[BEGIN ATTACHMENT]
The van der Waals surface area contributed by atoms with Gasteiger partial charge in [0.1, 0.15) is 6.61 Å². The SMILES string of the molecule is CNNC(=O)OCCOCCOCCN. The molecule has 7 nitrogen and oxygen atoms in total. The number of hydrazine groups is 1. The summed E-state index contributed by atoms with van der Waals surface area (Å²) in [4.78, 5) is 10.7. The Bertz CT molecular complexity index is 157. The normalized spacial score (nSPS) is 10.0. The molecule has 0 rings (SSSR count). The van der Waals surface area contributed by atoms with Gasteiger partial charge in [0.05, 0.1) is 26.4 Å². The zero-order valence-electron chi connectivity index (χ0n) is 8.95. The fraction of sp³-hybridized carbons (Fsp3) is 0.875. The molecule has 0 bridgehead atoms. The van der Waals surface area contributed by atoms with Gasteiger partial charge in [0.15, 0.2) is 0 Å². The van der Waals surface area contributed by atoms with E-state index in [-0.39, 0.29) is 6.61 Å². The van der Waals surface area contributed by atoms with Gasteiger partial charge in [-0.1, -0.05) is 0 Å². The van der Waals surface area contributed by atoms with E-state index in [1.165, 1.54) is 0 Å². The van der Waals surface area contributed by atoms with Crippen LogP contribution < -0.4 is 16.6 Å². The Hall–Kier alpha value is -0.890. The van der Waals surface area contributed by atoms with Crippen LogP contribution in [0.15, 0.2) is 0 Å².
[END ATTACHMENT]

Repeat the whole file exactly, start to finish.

The van der Waals surface area contributed by atoms with Gasteiger partial charge in [0.1, 0.15) is 6.61 Å². The SMILES string of the molecule is CNNC(=O)OCCOCCOCCN. The molecule has 7 nitrogen and oxygen atoms in total. The number of hydrazine groups is 1. The summed E-state index contributed by atoms with van der Waals surface area (Å²) in [4.78, 5) is 10.7. The Bertz CT molecular complexity index is 157. The normalized spacial score (nSPS) is 10.0. The molecule has 0 rings (SSSR count). The van der Waals surface area contributed by atoms with Gasteiger partial charge in [0.05, 0.1) is 26.4 Å². The zero-order valence-electron chi connectivity index (χ0n) is 8.95. The fraction of sp³-hybridized carbons (Fsp3) is 0.875. The molecule has 0 bridgehead atoms. The van der Waals surface area contributed by atoms with Gasteiger partial charge in [0.15, 0.2) is 0 Å². The van der Waals surface area contributed by atoms with E-state index in [-0.39, 0.29) is 6.61 Å². The van der Waals surface area contributed by atoms with Gasteiger partial charge in [-0.1, -0.05) is 0 Å². The van der Waals surface area contributed by atoms with E-state index in [1.165, 1.54) is 0 Å². The van der Waals surface area contributed by atoms with Crippen LogP contribution < -0.4 is 16.6 Å². The Hall–Kier alpha value is -0.890. The van der Waals surface area contributed by atoms with Crippen LogP contribution in [0.15, 0.2) is 0 Å².